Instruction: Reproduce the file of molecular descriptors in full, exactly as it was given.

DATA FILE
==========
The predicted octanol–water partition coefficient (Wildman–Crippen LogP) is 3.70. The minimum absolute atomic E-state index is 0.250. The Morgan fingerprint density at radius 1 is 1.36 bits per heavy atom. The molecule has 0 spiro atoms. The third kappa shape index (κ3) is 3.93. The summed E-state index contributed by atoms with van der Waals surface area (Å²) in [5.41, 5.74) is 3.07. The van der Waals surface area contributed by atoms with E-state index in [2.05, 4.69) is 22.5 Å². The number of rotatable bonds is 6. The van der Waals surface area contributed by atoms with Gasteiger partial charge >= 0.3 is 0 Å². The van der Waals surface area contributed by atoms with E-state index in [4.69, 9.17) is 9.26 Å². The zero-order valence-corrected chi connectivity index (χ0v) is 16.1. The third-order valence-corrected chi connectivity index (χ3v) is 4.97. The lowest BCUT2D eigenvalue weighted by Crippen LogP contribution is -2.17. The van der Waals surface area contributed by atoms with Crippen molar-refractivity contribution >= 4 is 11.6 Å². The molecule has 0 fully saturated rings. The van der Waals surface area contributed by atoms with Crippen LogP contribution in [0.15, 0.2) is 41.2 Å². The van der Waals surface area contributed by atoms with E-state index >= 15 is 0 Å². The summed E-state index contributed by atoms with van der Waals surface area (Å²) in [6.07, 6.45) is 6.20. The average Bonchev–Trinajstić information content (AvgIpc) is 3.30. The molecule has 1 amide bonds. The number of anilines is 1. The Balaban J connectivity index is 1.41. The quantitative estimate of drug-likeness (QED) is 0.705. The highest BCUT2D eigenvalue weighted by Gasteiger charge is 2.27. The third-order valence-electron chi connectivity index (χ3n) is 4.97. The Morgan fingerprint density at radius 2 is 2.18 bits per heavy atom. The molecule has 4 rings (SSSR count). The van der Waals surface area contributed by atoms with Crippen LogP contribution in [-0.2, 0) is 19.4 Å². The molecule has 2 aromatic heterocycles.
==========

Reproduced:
The predicted octanol–water partition coefficient (Wildman–Crippen LogP) is 3.70. The minimum absolute atomic E-state index is 0.250. The Morgan fingerprint density at radius 1 is 1.36 bits per heavy atom. The molecule has 0 spiro atoms. The third kappa shape index (κ3) is 3.93. The summed E-state index contributed by atoms with van der Waals surface area (Å²) in [5.41, 5.74) is 3.07. The van der Waals surface area contributed by atoms with E-state index in [2.05, 4.69) is 22.5 Å². The number of rotatable bonds is 6. The van der Waals surface area contributed by atoms with Gasteiger partial charge >= 0.3 is 0 Å². The van der Waals surface area contributed by atoms with E-state index in [4.69, 9.17) is 9.26 Å². The zero-order valence-corrected chi connectivity index (χ0v) is 16.1. The third-order valence-corrected chi connectivity index (χ3v) is 4.97. The lowest BCUT2D eigenvalue weighted by Crippen LogP contribution is -2.17. The van der Waals surface area contributed by atoms with Crippen molar-refractivity contribution >= 4 is 11.6 Å². The molecule has 0 fully saturated rings. The van der Waals surface area contributed by atoms with Crippen LogP contribution in [0.15, 0.2) is 41.2 Å². The van der Waals surface area contributed by atoms with E-state index >= 15 is 0 Å². The summed E-state index contributed by atoms with van der Waals surface area (Å²) in [6.07, 6.45) is 6.20. The average Bonchev–Trinajstić information content (AvgIpc) is 3.30. The molecule has 1 amide bonds. The number of anilines is 1. The Balaban J connectivity index is 1.41. The quantitative estimate of drug-likeness (QED) is 0.705. The highest BCUT2D eigenvalue weighted by Gasteiger charge is 2.27. The third-order valence-electron chi connectivity index (χ3n) is 4.97. The Morgan fingerprint density at radius 2 is 2.18 bits per heavy atom. The molecule has 4 rings (SSSR count). The van der Waals surface area contributed by atoms with Crippen LogP contribution in [-0.2, 0) is 19.4 Å². The molecule has 2 aromatic heterocycles.